I talked to a number of old timers who went through pool installations in Florida in the 80s and found that it was pretty common back then to run the conduit in the poured deck. The reason is that many florida decks cover the expanse of the backyard and the electrical wiring was often getting cut by cable, phone, and sprinkler companies who auger under the edge of the deck to run their lines or pipes. By encasing the conduit in the concrete, it was protected. Also, acquantances and co-workers who are familiar with electrical work agree that a simple 15 minute electrical cable location job would have prevented this. Yet, the pool workers say the damage is not their responsibility and it says in the fine print of their contract that they are not responsible for damage caused by unknown conditions. I took another picture at a different angle and you can see an electrical junction box right in-line with where they made the cut. I think an arbitrator would agree that this was an employee or project supervisor mistake.



    I did some price checking on #12 THHN and #10 THHN wire and and it looks like Home Depot and Lowes want from between .45 to .60 per foot. My rough estimate of the run is 85 feet, so using .50 per foot times 14 wires equals about $560 in wire plus tax. It will probably take an electrican about 4-5 hours to make the repairs, so we are looking at about $600-$700 in labor. To be safe, I'd probably request 90 foot lengths of wire. I think the damage is about $1500.

    I have an appointment with the owner of the company tomorrow to discuss this. If they won't fix it, my next step is to call the the County licensing board to see if they will provide the owner's liability insurance company and policy number. They may be able to set up a dispute hearing. I feel like I have a good case, but only time will tell. If I start getting citations from code enforcement or the homeowners association, I may have to seek legal help which will cost big bucks. I really hope we can work this out and get the pool finished. I really hate dealing with this and trying to work a full time job at the same time.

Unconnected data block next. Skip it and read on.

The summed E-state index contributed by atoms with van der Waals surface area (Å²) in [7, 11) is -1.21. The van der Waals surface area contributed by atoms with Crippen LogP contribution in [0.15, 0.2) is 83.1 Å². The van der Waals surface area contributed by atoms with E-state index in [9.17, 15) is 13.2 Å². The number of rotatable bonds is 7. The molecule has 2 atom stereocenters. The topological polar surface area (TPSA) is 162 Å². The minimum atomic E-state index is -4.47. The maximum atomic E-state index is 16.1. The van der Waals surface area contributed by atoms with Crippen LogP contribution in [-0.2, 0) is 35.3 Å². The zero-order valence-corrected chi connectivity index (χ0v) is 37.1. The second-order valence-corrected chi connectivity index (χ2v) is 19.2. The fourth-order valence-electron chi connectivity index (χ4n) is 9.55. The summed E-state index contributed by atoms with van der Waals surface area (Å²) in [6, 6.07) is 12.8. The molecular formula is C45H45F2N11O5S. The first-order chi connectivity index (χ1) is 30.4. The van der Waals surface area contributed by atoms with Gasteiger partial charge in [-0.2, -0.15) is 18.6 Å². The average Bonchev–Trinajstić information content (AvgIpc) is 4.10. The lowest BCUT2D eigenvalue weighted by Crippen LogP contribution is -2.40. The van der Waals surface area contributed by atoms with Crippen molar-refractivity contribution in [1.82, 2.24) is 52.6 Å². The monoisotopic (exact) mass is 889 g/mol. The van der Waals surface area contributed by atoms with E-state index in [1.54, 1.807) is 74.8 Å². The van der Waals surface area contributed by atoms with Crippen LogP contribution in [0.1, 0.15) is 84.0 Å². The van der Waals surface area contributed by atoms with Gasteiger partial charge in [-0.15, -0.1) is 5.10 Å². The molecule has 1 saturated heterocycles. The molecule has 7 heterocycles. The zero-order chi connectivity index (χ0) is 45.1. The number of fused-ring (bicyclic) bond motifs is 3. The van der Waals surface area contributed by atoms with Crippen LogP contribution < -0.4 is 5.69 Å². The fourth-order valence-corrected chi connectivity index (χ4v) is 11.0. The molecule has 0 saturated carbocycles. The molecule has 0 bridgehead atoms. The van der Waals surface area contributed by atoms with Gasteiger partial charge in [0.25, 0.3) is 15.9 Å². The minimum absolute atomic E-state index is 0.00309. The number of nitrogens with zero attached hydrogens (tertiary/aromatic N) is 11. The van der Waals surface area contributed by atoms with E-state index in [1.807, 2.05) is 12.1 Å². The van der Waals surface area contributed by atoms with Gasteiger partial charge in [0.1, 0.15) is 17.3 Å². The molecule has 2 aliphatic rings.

John (DIYer). Concrete, approximately 13,000 gallon in-ground pool with adjoining concrete spa. Approximately 40 years old. Hayward Super II pump for pool and legacy Anthony Sta-Rite bronze pump CF6 for spa, VA-26 filter,(2 sets), Rheem propane heater for spa. HASA Liquidator for pool.

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    Re: Remodel - Not off to a good start.

    I really don't think you will win this. Regardless of what old timers say, it is not code to encase electrical conduit in a deck like that. I don't think any legal entity would side with you on it.

    As others have mentioned your best bet is to work with the contractor and negotiate something. They may give a little to keep you happy. In the end, since their fine print covers them if they don't give you probably will need to pay for the fix.
    ~15K gal, IG gunite with new Wetedge Satin Matrix Pebble Finish installed mid 04/14, 1 HP Pentair Challanger pump, Sta-rite System 3 300 sqft cartridge filter, G3 cleaner

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    Re: Remodel - Not off to a good start.

    Do you guys think that there was a code in 1980 (the pool build date) stating that the conduit should not be run in the concrete? I can't find anything specifically stating how deep the conduits should be or if they were ever allowed to be run in the deck. Is this NEC or a National Pool code? Could it be State specific?

    Again, I appreciate the candid responses whether or not they are pro customer or pro contractor. I understand the problem from both sides and I will try to work with them, even with my gut feeling that says they should be responsible.

    EDIT: I found this in the NEC:

    230.3 Pass Through a Building or Structure

    Service conductors cannot pass through the interior of another building or other structure.

    230.6 Conductors Considered Outside a Building. Conductors are considered outside a building when they are installed:
    (1) Under not less than 2 in. of concrete beneath a building or structure.
    (2) Within a building or structure in a raceway that is encased in no less than 2 in. thick of concrete or brick.
    (3) Installed in a vault that meets the construction requirements of Article 450, Part III.
    (4) In conduit under not less than 18 in. of earth beneath a building or structure.

    These conduits are more than 2" beneith the deck structure.
    John (DIYer). Concrete, approximately 13,000 gallon in-ground pool with adjoining concrete spa. Approximately 40 years old. Hayward Super II pump for pool and legacy Anthony Sta-Rite bronze pump CF6 for spa, VA-26 filter,(2 sets), Rheem propane heater for spa. HASA Liquidator for pool.